Sir Keir Starmer invited the House to contemplate, as one might a smashed piece of crockery, the asylum system. “Who broke it?” he asked.
The only people in the kitchen for the last 12 years were the Tories. “How can it be anyone’s fault but theirs?” he demanded.
Hard questions for Rishi Sunak. He kept his cool, but did not smile as much as on his debut last week.
The Prime Minister sought to demonstrate that his heart is in the right place: he is serious about fixing the problem, while Labour wants open borders.
“No one wants open borders on this side of the House,” Sir Keir replied in a righteous tone, a statement which produced a certain incredulity, but the PM remained quite unable to give any credible indication of how he proposes either to mend the broken asylum system, or to replace it with a new one.
Sir Keir asked how many of those who have arrived by boat in the last year have had their asylum claims processed.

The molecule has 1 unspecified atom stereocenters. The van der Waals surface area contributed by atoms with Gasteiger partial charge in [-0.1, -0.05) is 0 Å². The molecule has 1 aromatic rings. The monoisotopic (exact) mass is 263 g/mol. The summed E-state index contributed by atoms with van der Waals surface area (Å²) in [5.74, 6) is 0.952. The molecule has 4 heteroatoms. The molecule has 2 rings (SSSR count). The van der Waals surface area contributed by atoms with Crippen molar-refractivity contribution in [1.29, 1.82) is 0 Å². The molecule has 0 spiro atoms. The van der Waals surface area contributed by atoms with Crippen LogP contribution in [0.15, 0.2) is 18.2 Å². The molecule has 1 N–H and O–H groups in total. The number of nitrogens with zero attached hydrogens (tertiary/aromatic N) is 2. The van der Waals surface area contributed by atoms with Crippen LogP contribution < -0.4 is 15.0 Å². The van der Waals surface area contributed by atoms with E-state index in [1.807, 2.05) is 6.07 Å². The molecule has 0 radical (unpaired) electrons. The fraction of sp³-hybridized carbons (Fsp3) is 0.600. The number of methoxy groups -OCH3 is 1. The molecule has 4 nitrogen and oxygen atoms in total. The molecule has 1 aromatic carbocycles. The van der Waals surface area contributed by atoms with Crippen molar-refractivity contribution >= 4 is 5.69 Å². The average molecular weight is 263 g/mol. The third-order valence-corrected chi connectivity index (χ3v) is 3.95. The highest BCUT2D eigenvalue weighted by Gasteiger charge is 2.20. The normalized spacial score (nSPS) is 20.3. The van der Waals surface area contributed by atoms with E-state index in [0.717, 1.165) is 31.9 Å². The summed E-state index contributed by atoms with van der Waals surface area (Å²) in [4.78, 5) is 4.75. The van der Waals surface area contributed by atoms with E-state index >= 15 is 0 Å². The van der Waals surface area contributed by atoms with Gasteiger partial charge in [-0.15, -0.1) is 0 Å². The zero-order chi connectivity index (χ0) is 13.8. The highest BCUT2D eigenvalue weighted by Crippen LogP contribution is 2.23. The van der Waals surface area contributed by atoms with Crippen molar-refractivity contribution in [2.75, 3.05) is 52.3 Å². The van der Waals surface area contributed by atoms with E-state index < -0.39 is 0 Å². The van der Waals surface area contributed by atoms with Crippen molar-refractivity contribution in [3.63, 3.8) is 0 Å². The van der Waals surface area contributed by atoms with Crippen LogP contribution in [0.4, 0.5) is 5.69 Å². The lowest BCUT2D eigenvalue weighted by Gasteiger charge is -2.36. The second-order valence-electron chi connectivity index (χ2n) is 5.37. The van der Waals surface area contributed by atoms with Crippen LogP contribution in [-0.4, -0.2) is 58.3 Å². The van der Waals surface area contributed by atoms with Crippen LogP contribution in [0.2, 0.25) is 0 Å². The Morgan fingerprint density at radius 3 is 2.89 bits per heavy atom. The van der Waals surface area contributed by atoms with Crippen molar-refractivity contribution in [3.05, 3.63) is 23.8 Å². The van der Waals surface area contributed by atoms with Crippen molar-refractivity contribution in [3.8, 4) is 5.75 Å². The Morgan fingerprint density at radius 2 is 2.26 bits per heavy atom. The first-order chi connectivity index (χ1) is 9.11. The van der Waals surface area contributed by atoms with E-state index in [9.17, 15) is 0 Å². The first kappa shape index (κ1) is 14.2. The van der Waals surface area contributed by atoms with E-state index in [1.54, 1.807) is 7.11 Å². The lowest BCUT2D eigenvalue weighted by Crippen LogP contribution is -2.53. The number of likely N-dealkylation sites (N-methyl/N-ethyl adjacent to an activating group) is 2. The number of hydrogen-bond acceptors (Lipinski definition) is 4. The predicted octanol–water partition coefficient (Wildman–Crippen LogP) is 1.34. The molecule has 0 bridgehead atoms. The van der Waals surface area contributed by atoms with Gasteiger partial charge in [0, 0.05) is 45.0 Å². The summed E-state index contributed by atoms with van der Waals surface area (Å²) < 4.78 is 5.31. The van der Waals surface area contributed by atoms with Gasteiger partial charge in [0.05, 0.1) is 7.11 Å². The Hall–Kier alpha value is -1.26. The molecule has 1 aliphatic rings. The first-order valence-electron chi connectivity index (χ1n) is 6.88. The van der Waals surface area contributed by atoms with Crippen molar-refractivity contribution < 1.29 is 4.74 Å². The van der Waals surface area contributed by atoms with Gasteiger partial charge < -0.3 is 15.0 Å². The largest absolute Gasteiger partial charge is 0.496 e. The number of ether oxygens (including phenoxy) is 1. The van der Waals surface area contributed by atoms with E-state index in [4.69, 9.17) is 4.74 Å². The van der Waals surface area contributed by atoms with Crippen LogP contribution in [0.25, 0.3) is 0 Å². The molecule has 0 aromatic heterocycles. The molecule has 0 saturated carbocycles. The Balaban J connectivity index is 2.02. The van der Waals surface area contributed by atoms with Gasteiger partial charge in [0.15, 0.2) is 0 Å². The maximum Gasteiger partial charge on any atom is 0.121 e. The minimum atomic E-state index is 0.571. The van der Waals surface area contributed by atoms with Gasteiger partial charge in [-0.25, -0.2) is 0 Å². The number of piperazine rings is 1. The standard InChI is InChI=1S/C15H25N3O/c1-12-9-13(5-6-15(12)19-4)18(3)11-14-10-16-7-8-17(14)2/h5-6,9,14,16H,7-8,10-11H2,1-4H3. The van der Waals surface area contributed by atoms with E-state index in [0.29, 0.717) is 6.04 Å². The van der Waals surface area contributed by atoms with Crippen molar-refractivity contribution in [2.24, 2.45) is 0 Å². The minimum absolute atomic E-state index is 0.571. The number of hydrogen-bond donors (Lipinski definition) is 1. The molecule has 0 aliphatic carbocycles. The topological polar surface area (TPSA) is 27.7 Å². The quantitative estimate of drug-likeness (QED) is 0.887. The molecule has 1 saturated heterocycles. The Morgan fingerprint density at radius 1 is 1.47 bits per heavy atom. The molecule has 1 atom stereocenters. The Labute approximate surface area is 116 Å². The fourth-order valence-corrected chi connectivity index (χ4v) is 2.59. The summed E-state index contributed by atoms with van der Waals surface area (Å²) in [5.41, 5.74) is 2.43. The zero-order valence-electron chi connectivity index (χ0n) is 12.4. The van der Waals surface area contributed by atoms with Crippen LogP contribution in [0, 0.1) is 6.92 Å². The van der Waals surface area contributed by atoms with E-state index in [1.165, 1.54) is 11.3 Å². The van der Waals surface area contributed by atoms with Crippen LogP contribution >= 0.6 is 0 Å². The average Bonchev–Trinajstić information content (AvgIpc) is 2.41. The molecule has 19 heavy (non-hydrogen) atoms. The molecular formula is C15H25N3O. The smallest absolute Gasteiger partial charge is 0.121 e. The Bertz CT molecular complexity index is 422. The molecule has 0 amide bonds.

“Not enough,” Sunak admitted. “It’s four per cent,” Sir Keir reminded him.
“You can’t attack a plan if you don’t have a plan,” Sunak protested.
But he was the one who looked most in need of a plan. The duty of the Opposition is to oppose, and this Sir Keir did well, keeping his questions short, relaxing into the role of a prosecutor confident of getting a guilty verdict.
Anthony Mangnall (Con, Totnes) worked in a contrived reference to Matt Hancock (Con, West Suffolk), who has absconded to Australia to take part in a degrading reality TV show.
Westminster got there long before with that kind of show. Every Wednesday at noon Sunak runs the risk of being degraded, and perhaps on this, his second outing, he was a bit too confident, and had not devoted enough time to working out what story he was going to tell, what possible explanation he could give for the broken asylum system.